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The Journalism that Matters Consortium

This consortium proposal was initiated on a teleconference Sept. 19, 2006 led by Stephen Silha and Peggy Holman. Subsequent edits have been done by Sue Ellen Christian, Peggy, and Stephen. The notion is that a consortium of approximately five geographically distributed U.S. academic and media institutions would lead. For background see: http://www.mediagiraffe.org/wiki/index.php/Jtm-call-notes


To create regional hubs among a coalition of five geographically-distributed academic and media institutions that connect journalists -- both professional and citizen -- in a learning network to support each other in producing projects and stories that foster participatory democracy and healthy communities.


  • Equip journalists to effectively engage the public in dialogue around questions that matter for strong, healthy communities
  • Articulate and spread the emerging principles of journalism grounded in its traditional foundations while integrating new practices to meet the needs of individuals, communities and our changing society
  • Develop a strong network among journalists, educators, new-media-experimenters and citizens who are shaping the future of media
  • Support this network in learning and growing as individuals to face the challenge of changing the culture of journalism


The leadership project would achieve its mission through growing a network of professional and citizen journalists that is committed to the essential roots of journalism while defining new practices for today's society. It would:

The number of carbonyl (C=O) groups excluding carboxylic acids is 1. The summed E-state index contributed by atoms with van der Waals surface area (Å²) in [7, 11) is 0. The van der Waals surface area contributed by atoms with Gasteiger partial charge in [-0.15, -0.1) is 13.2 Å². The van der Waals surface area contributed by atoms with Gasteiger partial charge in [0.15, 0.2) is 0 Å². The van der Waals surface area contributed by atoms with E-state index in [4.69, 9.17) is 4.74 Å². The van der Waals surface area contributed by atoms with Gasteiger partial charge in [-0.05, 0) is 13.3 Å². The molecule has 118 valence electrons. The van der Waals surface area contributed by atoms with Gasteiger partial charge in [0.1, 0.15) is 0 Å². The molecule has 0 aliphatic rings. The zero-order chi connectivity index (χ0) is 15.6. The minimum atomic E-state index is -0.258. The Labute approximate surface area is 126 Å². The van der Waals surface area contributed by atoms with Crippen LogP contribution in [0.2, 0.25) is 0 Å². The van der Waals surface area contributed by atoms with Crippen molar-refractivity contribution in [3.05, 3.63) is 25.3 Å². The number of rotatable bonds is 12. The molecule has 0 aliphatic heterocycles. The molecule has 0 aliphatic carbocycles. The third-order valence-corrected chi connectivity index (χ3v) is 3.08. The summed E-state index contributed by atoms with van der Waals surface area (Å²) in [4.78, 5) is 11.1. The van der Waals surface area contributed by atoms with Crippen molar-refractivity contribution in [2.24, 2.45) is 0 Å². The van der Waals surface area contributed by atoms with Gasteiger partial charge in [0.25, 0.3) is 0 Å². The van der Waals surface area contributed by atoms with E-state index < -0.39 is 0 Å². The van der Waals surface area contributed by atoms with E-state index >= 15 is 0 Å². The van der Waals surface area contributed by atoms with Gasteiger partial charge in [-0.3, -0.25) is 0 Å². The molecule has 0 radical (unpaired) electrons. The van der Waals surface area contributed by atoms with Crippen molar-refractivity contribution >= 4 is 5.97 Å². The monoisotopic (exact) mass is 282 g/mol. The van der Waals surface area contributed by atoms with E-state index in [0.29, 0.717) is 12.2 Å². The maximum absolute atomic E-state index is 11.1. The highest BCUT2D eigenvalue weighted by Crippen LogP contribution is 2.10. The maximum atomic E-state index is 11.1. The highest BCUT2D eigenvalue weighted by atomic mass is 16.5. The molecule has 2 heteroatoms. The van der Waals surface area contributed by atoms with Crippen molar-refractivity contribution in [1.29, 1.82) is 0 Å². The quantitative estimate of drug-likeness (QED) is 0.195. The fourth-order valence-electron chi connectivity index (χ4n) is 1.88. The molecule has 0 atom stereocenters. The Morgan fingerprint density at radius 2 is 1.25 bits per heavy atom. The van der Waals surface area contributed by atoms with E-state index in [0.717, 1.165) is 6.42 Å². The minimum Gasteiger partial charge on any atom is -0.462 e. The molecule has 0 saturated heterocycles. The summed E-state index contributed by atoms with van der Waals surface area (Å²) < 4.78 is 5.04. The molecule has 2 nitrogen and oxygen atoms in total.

Convene face-to-face gatherings of professional journalists, journalism educators and/or citizens to continue to develop and seed ideas, evolve relationships and create experiments that contribute to a healthy news ecology in any given community.

Incubate developing blueprints for innovative experiments in media, provide an assessment of needs and serve in evaluating ideas.

Equip network participants and their local news ventures with: skills for engaging the public in dialogue; links to innovators; access to a network of other experimenters; a safe haven to assess failures as well as successes.

Engage professional journalists in reconnecting with their passion for their craft; educators developing journalism students who connect with their local communities and democratic life; journalism organizations dedicated to new media grounded in essential principles of journalism.


The results of the leadership coalition would be measured both qualitatively and quantitatively through various methods, including surveys, personal narratives, and focus groups. The intended outcomes include:

  • Increased public involvement in civic and government affairs
  • Fostering a feeling of connectedness among citizens in communities
  • Increased commitment to traditional foundations of journalism that serve us well
  • Cultivation and support of multiple experiments on the local level with regional support available
  • Connecting practitioners in a social network so they can continue learning from each other
  • Collaborating with organizations and schools with similar aims
  • Fostering and enhancing quality public conversations within communities
  • Positively impacting individuals and communities
  • Ongoing participation by people in the network